But last week I didn’t get to the market, last week with more deadlines than usual, a sick child and extra obligations at school and at the restaurant I didn’t get there. This is where Miss Organic saved the day. Miss Organic started just over a month ago, they are based in Melbourne and are only delivering here at the moment (it’s only a matter of time before it grows). It’s as simple as ordering what you want/need online, I chose the Energy Box – a mix of fruit and veg – all I had to do was fill in what we do or don’t like on the order. Thursday came around and so did a knock at the door. Nicci Gaffen, co-founder of Miss Organic with her partner Paul, puts everything together for you at the crack of dawn at the Footscray markets. There are other boxes and many combinations (personalise it as you wish) – the vitality box, strength box, veg out box, there’s alot of choice and guidance.  

I opened a simple cardboard box filled to the brim with silverbeet, celery, mushrooms, corn on the cob, tomatoes, apples, carrots, zucchini, spinach leaves, fresh tumeric, red onion, pumpkin, sweet potato, grapes … I’ve already steamed the silverbeet down with the tomatoes and finished the warm salad with goat’s cheese. Roasted the pumpkin, sweet potato and onion with garlic, rosemary and olive oil. Snacked on the celery; sliced the carrots into lunchboxes and am deciding how to use the tumeric (I’ll be getting back to you on that one).



For $45 this is great value – considering door-to-door delivery and a website full of tips, recipes and support. The produce is hand-picked, Nicci started this business up in Sydney but moved it down to Melbourne when she decided to come down south. She has a great passion for healthy organic produce and a desire to see us all eating better food – to think about what we eat and why we eat it.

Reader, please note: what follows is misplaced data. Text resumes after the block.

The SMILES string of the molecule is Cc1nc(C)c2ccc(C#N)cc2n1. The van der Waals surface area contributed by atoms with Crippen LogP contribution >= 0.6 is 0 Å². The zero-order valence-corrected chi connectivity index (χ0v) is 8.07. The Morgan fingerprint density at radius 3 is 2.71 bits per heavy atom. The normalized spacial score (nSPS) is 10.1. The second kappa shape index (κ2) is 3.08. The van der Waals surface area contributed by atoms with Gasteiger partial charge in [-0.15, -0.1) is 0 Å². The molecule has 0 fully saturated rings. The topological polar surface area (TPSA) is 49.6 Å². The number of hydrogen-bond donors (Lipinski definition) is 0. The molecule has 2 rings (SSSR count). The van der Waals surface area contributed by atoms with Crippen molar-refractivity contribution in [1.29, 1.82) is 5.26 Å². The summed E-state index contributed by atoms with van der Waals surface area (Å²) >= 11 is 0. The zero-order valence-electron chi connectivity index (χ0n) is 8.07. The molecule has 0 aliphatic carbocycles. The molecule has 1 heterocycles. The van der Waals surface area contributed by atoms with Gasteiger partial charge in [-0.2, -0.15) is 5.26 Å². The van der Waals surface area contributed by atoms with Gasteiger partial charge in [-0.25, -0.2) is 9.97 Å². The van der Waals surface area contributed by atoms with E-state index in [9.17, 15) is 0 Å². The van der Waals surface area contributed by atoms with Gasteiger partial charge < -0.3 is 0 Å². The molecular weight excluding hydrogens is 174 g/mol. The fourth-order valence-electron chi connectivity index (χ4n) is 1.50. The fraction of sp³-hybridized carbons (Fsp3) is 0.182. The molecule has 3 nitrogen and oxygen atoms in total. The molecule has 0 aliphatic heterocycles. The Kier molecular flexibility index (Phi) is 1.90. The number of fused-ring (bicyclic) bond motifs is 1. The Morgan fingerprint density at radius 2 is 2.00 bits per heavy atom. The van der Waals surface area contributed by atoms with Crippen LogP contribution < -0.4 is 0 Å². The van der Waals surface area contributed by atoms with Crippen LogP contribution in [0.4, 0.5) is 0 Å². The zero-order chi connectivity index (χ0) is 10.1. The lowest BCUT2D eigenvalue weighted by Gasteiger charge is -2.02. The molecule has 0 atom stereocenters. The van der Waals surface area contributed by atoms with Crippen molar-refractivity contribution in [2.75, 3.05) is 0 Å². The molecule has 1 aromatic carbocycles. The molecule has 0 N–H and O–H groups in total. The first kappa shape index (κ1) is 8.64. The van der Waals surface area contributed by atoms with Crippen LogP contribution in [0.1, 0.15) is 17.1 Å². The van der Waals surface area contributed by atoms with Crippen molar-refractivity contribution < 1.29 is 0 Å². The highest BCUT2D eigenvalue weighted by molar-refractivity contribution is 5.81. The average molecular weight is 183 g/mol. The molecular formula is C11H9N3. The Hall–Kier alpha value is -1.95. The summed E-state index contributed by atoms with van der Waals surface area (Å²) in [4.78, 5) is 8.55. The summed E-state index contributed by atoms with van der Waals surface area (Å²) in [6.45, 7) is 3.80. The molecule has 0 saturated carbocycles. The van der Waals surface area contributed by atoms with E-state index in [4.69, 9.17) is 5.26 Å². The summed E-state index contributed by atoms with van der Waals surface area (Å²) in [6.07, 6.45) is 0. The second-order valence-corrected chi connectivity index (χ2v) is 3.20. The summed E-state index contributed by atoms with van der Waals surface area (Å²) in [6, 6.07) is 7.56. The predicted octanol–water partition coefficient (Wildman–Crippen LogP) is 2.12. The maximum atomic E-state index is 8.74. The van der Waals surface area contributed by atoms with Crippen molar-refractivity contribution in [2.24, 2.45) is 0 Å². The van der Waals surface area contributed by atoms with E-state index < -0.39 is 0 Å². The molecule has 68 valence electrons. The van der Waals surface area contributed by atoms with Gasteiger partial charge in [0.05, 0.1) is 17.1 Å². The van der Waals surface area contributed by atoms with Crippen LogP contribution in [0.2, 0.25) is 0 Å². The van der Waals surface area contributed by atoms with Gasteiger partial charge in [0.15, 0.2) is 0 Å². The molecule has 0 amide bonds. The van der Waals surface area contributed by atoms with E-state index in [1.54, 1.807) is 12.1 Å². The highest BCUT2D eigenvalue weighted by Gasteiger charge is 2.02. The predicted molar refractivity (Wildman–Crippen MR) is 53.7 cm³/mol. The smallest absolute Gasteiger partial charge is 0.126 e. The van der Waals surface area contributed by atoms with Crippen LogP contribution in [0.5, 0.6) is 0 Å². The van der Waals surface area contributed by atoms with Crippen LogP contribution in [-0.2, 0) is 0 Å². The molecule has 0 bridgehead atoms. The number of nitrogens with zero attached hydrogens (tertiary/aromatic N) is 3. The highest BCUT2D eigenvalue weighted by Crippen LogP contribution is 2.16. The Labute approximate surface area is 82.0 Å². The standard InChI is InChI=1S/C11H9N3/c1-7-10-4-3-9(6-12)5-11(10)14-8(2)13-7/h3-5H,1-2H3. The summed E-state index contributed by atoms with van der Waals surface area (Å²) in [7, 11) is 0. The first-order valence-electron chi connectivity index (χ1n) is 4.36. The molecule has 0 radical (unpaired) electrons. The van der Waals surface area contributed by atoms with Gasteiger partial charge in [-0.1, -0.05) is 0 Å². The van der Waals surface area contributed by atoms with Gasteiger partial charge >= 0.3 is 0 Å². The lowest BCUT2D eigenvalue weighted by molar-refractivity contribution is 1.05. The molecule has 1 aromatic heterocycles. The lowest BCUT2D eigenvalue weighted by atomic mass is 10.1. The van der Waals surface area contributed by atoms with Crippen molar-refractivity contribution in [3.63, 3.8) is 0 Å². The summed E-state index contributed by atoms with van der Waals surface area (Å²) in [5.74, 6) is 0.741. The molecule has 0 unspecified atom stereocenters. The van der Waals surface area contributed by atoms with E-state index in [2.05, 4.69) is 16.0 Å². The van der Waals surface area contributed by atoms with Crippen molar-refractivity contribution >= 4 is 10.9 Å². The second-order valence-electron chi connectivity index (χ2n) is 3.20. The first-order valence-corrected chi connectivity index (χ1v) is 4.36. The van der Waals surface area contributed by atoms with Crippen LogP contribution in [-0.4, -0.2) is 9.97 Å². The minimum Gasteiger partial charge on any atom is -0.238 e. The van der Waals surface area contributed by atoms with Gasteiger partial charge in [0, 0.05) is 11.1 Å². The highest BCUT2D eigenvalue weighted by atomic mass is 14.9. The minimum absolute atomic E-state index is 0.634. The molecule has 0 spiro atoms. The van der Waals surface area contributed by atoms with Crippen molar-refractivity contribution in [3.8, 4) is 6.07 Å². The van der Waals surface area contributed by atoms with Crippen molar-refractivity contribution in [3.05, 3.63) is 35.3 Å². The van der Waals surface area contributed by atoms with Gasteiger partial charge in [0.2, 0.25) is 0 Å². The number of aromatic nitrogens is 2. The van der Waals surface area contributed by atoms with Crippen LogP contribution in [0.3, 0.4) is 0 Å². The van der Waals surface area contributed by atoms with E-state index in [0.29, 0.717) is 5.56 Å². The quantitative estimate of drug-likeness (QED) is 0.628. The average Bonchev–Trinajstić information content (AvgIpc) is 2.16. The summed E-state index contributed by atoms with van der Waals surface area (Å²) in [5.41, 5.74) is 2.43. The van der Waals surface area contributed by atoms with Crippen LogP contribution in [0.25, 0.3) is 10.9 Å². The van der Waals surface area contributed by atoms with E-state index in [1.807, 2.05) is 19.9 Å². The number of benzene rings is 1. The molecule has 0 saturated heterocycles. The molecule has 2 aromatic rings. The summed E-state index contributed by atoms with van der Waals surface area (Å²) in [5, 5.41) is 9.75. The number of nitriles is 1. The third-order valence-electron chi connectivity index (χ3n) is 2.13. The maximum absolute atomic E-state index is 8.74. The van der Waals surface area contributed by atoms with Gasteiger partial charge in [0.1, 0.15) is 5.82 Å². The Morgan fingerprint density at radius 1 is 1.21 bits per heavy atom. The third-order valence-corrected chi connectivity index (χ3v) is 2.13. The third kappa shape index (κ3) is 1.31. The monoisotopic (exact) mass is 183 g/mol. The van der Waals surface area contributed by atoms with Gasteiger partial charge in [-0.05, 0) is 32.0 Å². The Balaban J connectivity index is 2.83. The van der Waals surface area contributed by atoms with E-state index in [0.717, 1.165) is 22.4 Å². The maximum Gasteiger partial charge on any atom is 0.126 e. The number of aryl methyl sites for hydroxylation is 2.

Take a look at www.missorganic.com.au

Sounds like FoodwithThought to me!


It’s abundantly clear after talking to so many people about Guide to Fish, that cooking fish is not something everyone likes to do at home. It’s easy to overcook -very easy – fish is a gentle protein that reacts quickly to heat, some fish species react a lot quicker than others. If you are trying to teach yourself how to cook fish at home – it’s often good to start with an oil fish, like Yellowfin tuna. Oil fish take a little longer to cook, so it’s harder to overcook them and they actually benefit from being a little underdone in the middle. Of course, if you enjoy fish cooked through, go right ahead; just be aware that it may be a little dry if overcooked too much.


 If you’re thinking about cooking some Yellowfin tuna at home. Tomato is a wonderful accompaniment to it.

 A friend brought some early tomatoes over from their garden just last week, slightly green, pert and meaty. I’ve been letting them ripen in the bowl on the kitchen bench and just this weekend it was definitely time to eat them. The tomatoes had become plump, fleshy and tender to the touch, so I bought some Yellowfin tuna, seared it rare and made this little (very simple) salad to go with the taut flesh.



 2 ripe tomatoes, diced

6 fillets of anchovies (more or less if you prefer and use your favourite brand)

2 tablespoons extra virgin olive oil

1 tablespoon red wine vinegar

1 teaspoon sea salt

4 basil leaves, torn


Place the tomatoes in a bowl and stir in the remaining ingredients.

Serve next to or over the tuna.